Unraveling the truth: Storytelling in central Arkansas finds home in The Yarn
April 15-21, 2019
By Amber Davis
“Maybe stories about neighbors are stories about us,” posited Paige Reynolds, a storyteller for The Yarn’s most recent show on April 5, 2019. Reynolds performed the tale with her daughter. The duo regaled the audience with a story about a troubling interaction with a neighborhood cat lady during the show entitled “Neighbors: True Stories of Fences and Friendship,” which was seventh in The Yarn’s 2018-2019 season.
The Yarn is a storytelling group in central Arkansas with a mission to use stories to amplify voices, build understanding and create space for human connection. Each show is centered around a theme and features up to nine storytellers. Those individuals each perform an eight-minute story that can feature humor, sadness, poetry or even songs. Approximately 120 storytellers have taken The Yarn’s stage in the last 18 months.
Reynolds’s idea that “stories about neighbors are stories about us” embodies the underlying theme for many Yarn events and underscores the importance of community to the group’s leadership. “We want to get away from lines of division and bring it back to the similar values we all share as humans,” said Hilary Trudell, founder and director of the group.
Trudell founded The Yarn in September of 2017 with the help of several friends. Their goal was to provide an antidote to what she saw as a growing sense of divisiveness. “We value community and connection. One venue to foster that is through storytelling,” said Trudell.
“Out Loud Storytelling: Taking Pride. Taking the Stage,” has been a yearly storytelling event put on by the Human Rights Campaign since before The Yarn was founded. In October of 2017, The Yarn joined in collaboration with the Human Rights Campaign to co-host “Out Loud,” making it the group’s inaugural event. The Yarn hosted another installment of “Out Loud” to kick off its second season in October of 2018.
The Yarn’s mission quickly piqued the interest of central Arkansans — there were so many submissions for the second show that there was not enough time to let every submitter perform. Roughly one month after “Out Loud,” The Yarn hosted its second event, “Headstrong: Stories of Mental and Emotional Health” at The New Deal Salon. The organization went on to host a new show every month for the remainder of the first season, with topics ranging from adoption to immigration to incarceration.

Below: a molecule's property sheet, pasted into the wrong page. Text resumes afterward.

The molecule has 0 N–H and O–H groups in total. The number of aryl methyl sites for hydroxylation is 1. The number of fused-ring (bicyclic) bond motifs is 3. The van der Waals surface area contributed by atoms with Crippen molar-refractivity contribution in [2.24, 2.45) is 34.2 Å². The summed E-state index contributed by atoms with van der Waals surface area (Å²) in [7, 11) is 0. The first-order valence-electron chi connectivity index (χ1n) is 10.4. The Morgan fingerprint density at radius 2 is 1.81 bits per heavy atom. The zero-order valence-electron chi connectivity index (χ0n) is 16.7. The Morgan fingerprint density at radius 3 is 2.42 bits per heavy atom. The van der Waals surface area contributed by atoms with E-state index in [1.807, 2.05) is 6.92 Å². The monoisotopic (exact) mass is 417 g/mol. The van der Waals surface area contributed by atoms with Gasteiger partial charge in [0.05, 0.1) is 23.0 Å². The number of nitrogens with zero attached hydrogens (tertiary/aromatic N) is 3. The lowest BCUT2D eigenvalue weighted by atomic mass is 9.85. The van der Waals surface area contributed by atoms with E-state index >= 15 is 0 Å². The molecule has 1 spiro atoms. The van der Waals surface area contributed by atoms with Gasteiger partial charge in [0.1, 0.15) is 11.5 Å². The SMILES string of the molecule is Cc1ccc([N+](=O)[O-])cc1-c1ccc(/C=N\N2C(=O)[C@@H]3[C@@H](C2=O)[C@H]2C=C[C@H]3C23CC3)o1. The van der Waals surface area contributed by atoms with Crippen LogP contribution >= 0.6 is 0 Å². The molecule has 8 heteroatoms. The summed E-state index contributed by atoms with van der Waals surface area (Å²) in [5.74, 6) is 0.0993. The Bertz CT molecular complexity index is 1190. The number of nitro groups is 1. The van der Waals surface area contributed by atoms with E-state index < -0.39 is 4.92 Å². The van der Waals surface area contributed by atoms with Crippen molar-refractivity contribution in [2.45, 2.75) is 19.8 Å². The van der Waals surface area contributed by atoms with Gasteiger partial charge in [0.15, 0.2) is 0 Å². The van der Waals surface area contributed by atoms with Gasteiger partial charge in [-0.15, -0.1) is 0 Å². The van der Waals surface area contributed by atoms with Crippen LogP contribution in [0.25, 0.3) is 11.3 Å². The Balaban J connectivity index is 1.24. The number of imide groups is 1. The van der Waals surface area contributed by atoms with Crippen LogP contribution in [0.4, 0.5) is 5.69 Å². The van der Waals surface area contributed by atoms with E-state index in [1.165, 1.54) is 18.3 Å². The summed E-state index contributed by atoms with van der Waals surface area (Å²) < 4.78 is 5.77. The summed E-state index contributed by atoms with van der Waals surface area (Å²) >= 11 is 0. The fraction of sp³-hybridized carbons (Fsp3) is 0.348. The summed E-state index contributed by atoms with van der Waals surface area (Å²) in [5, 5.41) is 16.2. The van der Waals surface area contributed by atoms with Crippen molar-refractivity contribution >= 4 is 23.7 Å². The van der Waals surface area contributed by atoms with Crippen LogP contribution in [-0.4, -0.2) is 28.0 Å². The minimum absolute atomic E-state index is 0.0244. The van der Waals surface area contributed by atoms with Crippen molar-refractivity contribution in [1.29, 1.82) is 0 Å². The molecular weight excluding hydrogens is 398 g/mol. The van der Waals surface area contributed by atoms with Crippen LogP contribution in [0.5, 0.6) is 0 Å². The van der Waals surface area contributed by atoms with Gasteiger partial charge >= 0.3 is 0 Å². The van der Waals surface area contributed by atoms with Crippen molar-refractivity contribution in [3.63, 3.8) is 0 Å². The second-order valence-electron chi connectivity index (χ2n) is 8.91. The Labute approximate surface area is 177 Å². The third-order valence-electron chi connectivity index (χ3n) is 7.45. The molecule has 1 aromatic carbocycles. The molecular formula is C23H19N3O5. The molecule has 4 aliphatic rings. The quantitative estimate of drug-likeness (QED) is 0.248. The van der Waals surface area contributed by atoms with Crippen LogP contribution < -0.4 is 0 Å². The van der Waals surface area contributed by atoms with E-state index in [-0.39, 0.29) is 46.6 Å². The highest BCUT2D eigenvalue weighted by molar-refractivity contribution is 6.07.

In just 18 months, The Yarn has grown from a group of five friends to a twelve-member core team with others volunteering when possible. “We’re really excited at the outpouring of support from the community and other organizations,” said Trudell.
To kick off the second season in September of 2018, The Yarn announced the themes for nine shows, which would run through May of 2019. Many of the shows are collaborations with other organizations, such as Our House or the Innovation Hub. Typically, in the weeks leading up to each show, The Yarn solicits submissions from potential storytellers and chooses those that best fit the theme and the mission of the organization. For a small number of events, a collaborating organization will choose the storytellers.
Once the line-up is complete, Trudell meets with each storyteller individually to help the performer refine the way he or she tells the story to the audience for maximum effect. While some storytellers have public-speaking experience, many do not. The Yarn makes an effort to select performers who are not professional orators. Trudell said it is important to the organization to “value every member of the community and share a variety of perspectives about the theme.”
Sarah-Catherine Gutierrez was a storyteller at “The Art of Failure” on Jan. 31, 2019, which was a collaboration with the Arkansas Regional Innovation Hub. This was the largest Yarn event to date with approximately 120 audience members. Her tale was about her lifelong struggle with math, and yet how she ended up as a financial analyst and planner.